62-68 High Street, Belfast, is a four-storey painted terracotta and red-brick building with dormers and turrets, by the architect William Batt for The National Bank.
Construction began in 1893 and the building was completed in 1897.
Marcus Patton OBE, in his Central Belfast: A Historical Gazetteer, describes it thus:
Terracotta arabesques of centaurs with cornucopias swirl at the foot of the wineglass stem bases of the two-storey canted oriels rising above the main dentilled cornice to become octagonal turrets with fishscale roofs flanking a central dormer, with smaller dormers on the face of the mansard roof behind.The National Bank operated from the building until absorption by the Bank of Ireland in 1966.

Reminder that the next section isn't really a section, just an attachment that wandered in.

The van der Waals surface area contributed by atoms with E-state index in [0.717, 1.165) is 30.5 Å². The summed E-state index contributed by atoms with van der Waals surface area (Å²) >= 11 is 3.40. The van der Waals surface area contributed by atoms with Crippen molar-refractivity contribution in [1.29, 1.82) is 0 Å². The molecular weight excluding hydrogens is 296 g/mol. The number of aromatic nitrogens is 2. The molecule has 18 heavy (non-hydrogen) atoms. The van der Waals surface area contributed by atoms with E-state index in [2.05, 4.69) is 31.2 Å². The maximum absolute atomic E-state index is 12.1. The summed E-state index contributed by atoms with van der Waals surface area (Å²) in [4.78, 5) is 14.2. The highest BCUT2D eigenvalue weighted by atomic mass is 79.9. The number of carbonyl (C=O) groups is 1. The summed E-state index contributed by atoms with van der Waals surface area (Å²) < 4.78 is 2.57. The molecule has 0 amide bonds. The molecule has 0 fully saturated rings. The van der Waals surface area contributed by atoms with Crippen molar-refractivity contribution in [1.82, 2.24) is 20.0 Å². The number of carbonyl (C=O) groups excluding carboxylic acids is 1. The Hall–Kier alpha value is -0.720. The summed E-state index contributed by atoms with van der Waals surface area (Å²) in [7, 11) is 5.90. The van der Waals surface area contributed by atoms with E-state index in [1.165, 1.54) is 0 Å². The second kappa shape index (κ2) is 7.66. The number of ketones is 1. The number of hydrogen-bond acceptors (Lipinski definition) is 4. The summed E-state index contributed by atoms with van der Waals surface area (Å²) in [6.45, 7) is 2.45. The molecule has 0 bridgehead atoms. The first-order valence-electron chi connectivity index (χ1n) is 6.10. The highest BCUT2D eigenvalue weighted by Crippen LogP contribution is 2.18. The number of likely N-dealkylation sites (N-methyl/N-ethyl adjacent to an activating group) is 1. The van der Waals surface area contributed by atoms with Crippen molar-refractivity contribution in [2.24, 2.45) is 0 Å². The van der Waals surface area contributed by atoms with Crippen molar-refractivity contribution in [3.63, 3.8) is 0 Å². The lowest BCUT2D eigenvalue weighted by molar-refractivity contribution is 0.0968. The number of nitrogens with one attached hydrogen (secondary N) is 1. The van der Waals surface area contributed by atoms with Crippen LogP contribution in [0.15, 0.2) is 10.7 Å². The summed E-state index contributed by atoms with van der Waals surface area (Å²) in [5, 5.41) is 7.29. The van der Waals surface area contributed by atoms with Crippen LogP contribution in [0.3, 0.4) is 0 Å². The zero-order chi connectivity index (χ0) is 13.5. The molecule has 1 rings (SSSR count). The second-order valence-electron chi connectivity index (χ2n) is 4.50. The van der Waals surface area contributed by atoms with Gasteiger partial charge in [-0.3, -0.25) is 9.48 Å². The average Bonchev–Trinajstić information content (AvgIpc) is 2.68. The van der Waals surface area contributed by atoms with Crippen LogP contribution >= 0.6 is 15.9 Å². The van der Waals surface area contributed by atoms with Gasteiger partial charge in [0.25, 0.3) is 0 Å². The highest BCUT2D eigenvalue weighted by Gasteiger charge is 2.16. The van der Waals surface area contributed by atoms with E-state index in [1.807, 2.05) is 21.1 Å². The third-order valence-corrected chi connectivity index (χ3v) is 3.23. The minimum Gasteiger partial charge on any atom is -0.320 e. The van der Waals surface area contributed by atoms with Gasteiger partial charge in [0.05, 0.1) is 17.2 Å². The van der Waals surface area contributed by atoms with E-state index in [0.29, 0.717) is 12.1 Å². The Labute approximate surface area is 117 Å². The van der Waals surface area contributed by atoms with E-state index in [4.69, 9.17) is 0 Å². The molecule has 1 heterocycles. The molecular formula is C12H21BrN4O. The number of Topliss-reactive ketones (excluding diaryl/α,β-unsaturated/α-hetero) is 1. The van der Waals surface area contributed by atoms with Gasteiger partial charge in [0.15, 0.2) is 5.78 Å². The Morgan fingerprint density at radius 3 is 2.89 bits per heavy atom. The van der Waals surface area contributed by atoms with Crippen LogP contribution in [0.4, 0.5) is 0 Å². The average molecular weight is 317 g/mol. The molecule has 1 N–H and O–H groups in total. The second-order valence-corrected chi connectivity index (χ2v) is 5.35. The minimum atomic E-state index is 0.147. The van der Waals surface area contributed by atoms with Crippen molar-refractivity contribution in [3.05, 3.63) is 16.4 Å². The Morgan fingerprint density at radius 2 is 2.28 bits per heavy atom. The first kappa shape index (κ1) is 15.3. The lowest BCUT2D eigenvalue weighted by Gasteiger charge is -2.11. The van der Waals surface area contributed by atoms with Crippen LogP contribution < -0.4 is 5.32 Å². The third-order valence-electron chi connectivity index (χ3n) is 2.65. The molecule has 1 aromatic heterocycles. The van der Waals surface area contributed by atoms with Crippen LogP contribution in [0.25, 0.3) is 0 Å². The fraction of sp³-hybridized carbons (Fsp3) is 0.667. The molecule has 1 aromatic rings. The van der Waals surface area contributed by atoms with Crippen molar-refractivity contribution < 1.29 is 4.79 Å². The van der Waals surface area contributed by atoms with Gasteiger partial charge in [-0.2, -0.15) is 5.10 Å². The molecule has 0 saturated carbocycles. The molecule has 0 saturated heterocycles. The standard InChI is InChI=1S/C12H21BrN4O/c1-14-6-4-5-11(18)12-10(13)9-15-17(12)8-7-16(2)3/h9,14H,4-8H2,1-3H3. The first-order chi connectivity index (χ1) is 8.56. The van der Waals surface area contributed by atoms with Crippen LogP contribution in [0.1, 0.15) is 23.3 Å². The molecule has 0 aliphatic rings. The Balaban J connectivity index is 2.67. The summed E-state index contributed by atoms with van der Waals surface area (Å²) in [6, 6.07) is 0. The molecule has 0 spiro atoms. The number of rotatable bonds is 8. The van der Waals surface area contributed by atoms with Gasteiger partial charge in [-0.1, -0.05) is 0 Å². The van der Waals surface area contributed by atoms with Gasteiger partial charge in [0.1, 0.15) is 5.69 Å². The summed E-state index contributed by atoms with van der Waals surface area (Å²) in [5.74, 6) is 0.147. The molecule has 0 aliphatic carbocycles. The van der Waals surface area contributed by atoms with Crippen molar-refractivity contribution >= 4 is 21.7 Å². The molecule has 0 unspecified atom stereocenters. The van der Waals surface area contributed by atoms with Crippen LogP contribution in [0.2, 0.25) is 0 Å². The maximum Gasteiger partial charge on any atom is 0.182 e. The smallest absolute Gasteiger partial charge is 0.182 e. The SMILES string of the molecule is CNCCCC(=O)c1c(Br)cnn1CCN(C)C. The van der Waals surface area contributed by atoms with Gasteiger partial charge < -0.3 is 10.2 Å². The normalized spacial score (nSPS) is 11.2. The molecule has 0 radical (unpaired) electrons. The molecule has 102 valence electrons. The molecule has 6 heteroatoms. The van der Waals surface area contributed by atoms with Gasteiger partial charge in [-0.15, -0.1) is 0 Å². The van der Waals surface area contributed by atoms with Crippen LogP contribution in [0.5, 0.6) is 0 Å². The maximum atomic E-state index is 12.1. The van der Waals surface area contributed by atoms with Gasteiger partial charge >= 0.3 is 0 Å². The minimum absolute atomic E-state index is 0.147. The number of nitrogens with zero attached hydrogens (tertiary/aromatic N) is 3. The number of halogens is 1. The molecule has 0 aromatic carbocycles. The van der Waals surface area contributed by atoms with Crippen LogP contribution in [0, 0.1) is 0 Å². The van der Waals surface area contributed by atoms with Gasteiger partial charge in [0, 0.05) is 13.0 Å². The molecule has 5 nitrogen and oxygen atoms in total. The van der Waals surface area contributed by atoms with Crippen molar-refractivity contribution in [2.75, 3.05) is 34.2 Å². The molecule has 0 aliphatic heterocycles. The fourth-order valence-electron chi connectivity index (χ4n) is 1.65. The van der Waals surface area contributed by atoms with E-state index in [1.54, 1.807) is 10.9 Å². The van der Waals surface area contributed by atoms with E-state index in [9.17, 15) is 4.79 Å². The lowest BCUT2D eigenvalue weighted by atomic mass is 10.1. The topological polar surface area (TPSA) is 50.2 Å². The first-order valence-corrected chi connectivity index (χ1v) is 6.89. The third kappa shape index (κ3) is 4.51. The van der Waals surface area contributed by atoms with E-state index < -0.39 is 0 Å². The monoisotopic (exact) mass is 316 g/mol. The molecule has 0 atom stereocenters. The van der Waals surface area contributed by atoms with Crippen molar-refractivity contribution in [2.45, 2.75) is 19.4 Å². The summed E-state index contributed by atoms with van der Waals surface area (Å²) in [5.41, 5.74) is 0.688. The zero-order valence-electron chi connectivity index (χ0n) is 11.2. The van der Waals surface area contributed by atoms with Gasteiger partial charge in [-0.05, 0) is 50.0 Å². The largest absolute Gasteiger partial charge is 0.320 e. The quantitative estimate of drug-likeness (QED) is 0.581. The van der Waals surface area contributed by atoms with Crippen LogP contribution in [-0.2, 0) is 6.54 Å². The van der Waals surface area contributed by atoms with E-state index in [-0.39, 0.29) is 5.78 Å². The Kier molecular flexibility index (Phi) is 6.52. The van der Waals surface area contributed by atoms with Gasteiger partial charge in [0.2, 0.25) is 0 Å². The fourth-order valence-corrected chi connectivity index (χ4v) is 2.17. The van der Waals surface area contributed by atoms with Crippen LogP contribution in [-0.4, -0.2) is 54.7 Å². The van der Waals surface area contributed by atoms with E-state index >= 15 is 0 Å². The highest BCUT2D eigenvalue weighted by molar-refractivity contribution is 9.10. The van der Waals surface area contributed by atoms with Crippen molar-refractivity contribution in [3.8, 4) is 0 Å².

Built in "a kind of Franco-Flemish Renaissance style" of steel and fire-proof concrete, it originally had an interior of some grandeur, and before it was clad over [1980s], the ground floor had a balcony over the central window, with broken pediments over grand side entrances.
...the strength of the concrete was proved when the building survived the 1941 blitz intact, unlike most of its neighbours.
In June, 2013, a project began to redevelop the ground floor for use as a a café bar: The National Grande Café Bar, which opened in early September, 2013.
In the spring of 2015 a cocktail bar and nightclub, called Sixty6, opened on the upper floors of the building.
The National Bank of Ireland was founded in London in 1835, becoming The National Bank Ltd in 1859.First published in July, 2013.
The bank's core Irish business was divested to the Governor and Company of the Bank of Ireland, as National Bank of Ireland, in 1966.